Inflatable hot tubs are great to own, as they are portable, inexpensive, and easy to set up. Yet what happens when the weather gets too cold to use it? One of the drawbacks of an inflatable hot tub is the requirement for the ambient temperature to remain above 4 degrees Celsius. A solution for this problem and the added benefit of privacy is to place the hot tub in your garage.
Putting an inflatable hot tub in your garage is doable, with a few things to consider. Make sure there are no oil spills on the floor, and there is enough insulation of the space for your purposes. Consider a fan and dehumidifier to keep the air dry and minimize mold risk.
An inflatable hot tub is great for its portability, and with that comes its ability to be placed conveniently as temperatures outside change. The garage is a perfect location for a hot tub that can offer warmer temperatures and increased privacy. However, when placing your hot tub in the garage, like in any area, you want to ensure it can be adequately contained without creating issues for the equipment, the space or compromising people’s safety.
Can You Put an Inflatable Hot Tub in a Garage?
One of the many benefits of having an inflatable hot tub is its portability and ability to be used in pretty much any location that offers a flat surface.
Having a tub in your garage is simple and can provide many benefits, such as privacy and protection from the elements.
However, a few things need to be considered before setting up your inflatable hot tub to ensure the safety of the people and the equipment involved.
What to Keep in Mind Before Putting a Hot Tub in Your Garage
Since space is limited in many garages, it’s essential to consider the size of your inflatable hot tub before setting it up. Some apparent dimensions to consider are the hot tub’s outer diameter and ensuring enough space on every side to access the hot tub and safely get out.
However, most people fail to consider the interior diameter of the hot tub. In other words, the usable space.
This particular dimension is essential because many inflatable hot tubs have extra thick walls to give enough structural support for people to get in and out of. However, these thick walls also occupy the hot tub’s usable space.
A good rule of thumb for an inflatable hot tub is to look for a feature called drop-stitch construction. This stitching makes the walls quite thinner than a regular inflatable hot tub wall, giving more space to sit and enjoy your hot tub while still holding up like its thicker counterparts.
You’ll get more usable space without needing to increase the outer diameter, having it more likely to fit in your garage.
Most inflatable hot tubs have a plug-and-play type of electrical model. They require 110V to run and can be plugged into an outlet. The downside of this smaller voltage is the increased time it takes for the hot tub to heat up.
However, putting a hot tub in the garage tends to be favorable as you don’t need to hard wire your hot tub into your electrical system to run.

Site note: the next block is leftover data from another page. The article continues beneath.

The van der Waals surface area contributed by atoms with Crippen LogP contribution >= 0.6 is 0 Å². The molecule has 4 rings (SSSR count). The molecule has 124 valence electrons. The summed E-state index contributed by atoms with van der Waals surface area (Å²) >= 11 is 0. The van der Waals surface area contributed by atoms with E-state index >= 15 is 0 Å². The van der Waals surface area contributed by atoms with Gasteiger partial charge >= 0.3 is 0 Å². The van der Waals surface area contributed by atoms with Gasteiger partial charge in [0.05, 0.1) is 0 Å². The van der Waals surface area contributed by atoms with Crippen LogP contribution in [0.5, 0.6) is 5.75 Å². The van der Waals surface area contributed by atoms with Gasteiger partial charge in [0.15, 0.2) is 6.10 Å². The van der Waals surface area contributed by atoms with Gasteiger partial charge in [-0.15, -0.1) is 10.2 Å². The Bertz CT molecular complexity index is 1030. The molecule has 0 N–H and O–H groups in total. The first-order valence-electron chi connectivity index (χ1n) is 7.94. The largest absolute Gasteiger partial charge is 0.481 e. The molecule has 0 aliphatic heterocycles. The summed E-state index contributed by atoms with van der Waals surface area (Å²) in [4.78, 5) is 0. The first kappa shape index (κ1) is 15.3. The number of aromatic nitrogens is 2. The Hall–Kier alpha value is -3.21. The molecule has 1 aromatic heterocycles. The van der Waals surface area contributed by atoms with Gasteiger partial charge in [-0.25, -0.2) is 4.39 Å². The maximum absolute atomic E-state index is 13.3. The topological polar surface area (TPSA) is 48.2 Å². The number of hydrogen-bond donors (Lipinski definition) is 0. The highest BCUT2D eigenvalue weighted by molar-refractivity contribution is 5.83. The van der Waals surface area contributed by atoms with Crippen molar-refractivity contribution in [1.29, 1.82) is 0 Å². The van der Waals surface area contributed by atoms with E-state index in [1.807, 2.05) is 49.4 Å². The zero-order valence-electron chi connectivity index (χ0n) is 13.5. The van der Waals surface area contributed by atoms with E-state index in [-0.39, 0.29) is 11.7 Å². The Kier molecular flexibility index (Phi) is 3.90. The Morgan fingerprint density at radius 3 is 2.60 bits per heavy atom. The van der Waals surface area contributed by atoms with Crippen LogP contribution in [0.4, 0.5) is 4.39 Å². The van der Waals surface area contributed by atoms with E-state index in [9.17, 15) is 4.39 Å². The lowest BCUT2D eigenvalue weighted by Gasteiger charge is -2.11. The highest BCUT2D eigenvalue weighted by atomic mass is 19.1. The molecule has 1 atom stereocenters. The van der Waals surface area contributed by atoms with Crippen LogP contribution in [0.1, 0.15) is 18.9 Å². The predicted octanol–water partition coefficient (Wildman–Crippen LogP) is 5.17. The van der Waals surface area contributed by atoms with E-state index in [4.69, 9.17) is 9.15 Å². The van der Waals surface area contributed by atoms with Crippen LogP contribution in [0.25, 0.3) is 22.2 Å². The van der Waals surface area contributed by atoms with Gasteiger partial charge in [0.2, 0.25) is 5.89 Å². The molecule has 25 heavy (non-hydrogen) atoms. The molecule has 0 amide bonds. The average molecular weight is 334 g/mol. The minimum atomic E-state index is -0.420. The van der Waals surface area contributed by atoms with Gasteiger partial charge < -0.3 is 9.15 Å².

One thing to consider is the insulation of your garage. Most garage floors are concrete, which gives a solid and flat surface for your hot tub to sit on.
However, concrete is cold, and even though there is some insulation around your hot tub, that cold concrete will sap the heat. This makes it more challenging to keep up to temperature, but it will also require more power and time to keep it at the same temperature.
Garages also lack the same insulation as houses, meaning their temperatures dip quite a bit in winter. And inflatable hot tubs can only be used when the ambient temperature is above 4 or 5 degrees Celsius.
So, keep in mind how cold your garage gets in the winter because it might not be able to hold the heat for very long.
An excellent way to combat this issue is to purchase a space heater to keep the temperature in the garage above the minimum requirements to prevent any damage to your hot tub.
Another issue with the floor is that many garages contain oil spills from cars or other vehicles being parked or worked on within the space. In addition, the oil will damage the vinyl of your hot tub by eating away at the plasticizer over time.
This can cause the vinyl to become brittle and eventually split, degrading the inflatable hot tub faster than its expected life span. So make sure, when finding a place in your garage for your hot tub, it is oil-free.
Mildew and Mold
The most popular temperature for a hot tub is between 100 degrees Fahrenheit and 102 degrees Fahrenheit, creating warm and moist air. Unfortunately, between organic material, which is your drywall, moisture, and heat, this becomes a breeding ground for mold and mildew.
It can quickly become rampant if specific measures aren’t taken to eliminate its growth possibilities.
To combat mold and mildew, you want to ensure proper ventilation in the garage. This will let out excess steam and reduce the heavy chlorine smell, lessening any respiratory irritation it might cause.
A simple and inexpensive window fan can help achieve this.
However, you might want to invest in an appropriately sized exhaust fan that can be hooked up to a moisture-sensing humidistat switch if you plan to keep your hot tub in your garage for an extended period.
Another way to combat the humidity and moisture is to purchase a dehumidifier (on Amazon). They help take the moisture out of the air, and this, coupled with a fan, can minimize, if not eliminate, mold and mildew hazards.